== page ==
I'm impressed they've made it this far, though; once Duque fell, I figured they wouldn't even compete.
And honestly, I think if Willie had put in Heilman in Game 2, things still might be different.
Leaving Mota in there was a major blunder, imo.
I actually was hoping he would start Heilman. Given what they had left, you need to find a guy to shut down the opposition and let your team get a lead. The Mets just don't have that guy, it's kind of sad really. I was pulling for them.
Say what you want about A-rod. His massive talent gets use to the postseason. What other team can suffer the loss of Matsui, Sheffield? At some point, we had almost every starter hurt. No other team could do that. The reason why we could is because of the production we get our other positions. Giambi and A-Rod.
Now postseason requires pitching. That's true. But you have to get to the postseason.
The ONLY person I trade A-rod for is Johan Santana. Zambrano is not a certified ace. He is an innings eater who is good but not great.
149 So when he hit the homer off Shilling AT BOSTON when Shilling came out of the bullpen. That was low pressure? In front of screaming Red Sox fans? When he destroyed the Twins in 2004 in the first round of the playoffs, that was low pressure? When he was hitting the tar out of the ball the first 3 games of the ALDS that year, that was low pressure?
How quickly fans forget! Why don't fans boo him some more and see if you can make your prediction of his failure a self-fulfilling one?
150 A-Ram vs A-Rod
ARAM in a hitters ballpark has three years
with 951,926,913 OPS == avg 930
AROD in a pitcher ballpark has three years with 887,1031,915 == 944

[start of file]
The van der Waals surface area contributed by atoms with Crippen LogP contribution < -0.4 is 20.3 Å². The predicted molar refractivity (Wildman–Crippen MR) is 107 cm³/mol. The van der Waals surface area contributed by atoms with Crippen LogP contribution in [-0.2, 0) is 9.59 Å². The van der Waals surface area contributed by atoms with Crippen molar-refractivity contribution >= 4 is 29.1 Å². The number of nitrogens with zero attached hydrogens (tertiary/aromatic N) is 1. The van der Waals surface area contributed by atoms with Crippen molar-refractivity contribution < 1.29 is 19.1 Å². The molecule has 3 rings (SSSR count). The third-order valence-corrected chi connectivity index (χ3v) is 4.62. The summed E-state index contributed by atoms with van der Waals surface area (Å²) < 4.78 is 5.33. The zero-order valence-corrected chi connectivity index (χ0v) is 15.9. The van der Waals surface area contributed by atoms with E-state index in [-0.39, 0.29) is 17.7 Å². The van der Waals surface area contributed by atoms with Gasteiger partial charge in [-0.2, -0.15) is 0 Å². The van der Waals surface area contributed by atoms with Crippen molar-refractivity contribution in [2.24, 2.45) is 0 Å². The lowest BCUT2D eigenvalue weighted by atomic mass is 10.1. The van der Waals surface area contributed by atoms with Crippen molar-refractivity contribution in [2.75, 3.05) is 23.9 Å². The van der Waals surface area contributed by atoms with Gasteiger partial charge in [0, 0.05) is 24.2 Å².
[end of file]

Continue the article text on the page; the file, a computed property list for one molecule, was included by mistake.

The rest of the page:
So already without making the league and park adjustments, AROD has better numbers. With those adjustments, AROD's numbers OPS+ is 133, 167, 140. ARAM's numbers is 136, 137, 126.
And ARAM can't steal and is slow and is below par defensively. AROD for his first two years has been above par. This year he was below par.
So no ARAM is not as good as AROD anyway you cut it.
I blame Torre for mishandling A-Rod. Rather than leaving Arod alone when he had a 1157 OPS september, Torre had the SI article published. That set the media circus in full swing and killed A-rod's swing.
You want to blame someone for this season's failure. Blame Torre not A-rod.
Or have you forgotten A-Rod's MVP already?
"Practical doesn't mean objective reasoning based on hard data and statistics. It means pragmatic, mindful of the likely outcome, weighed advantages and disadvantages."
When I try to work out which outcomes are likely, I use the information available. But that's statistics.
Here's where I stand: the 'cancer in the clubhouse' story is a fairy tale. If someone actually believes that having Alex Rodriguez in the clubhouse makes other players perform worse, then let's see the evidence.
Oh, sorry. Evidence would be statistics. Darn.
154 "I'd much rather have Arod batting 4th than Zambrano on the mound in a playoff game . . . lol."
Oh, it would be great to get one of those good NL pitchers starting for your AL team. That's worked out great for the Red Sox and the Yankees so far!
Crap...I thought 2004 put an end to those!
Know this article is unsettling. Just about bats being used inappropriately in the Green Mountains.
As for the A-Rod banter, better him than anyone. Let's work on the hurling staff.
I would expect Brian Cashman and Reggie Jackson to go (as they represented the Yankees organization), Joe Torre (as a manager I would expect him to attend,Jason Giambi (he was a close friend of Corey's I would expect him to be there) and Derek Jeter (as the captain of the team I would expect him to be there as well). There were several other Yankee team members who weren't there....does that mean they don't seriously want to be Yankees either?
I'm okay with the baseball skills, effort etc. and Alex trade talks. But when it comes to personal attacks with no evidence then I usually speak up.
Jason Giambi has known Cory and his wife since they were in high school. I assume it must be something similar with Jaret Wright; he is also from southern California.
Aaron Small was also there; he's known Cory and Kevin even longer than Giambi has.
I'm surprised Aaron Guiel didn't attend. He was supposedly Cory's closed friend on the team. Or maybe he was there, and the press didn't see fit to mention it.
In any case, there's no reason to expect A-Rod to be there.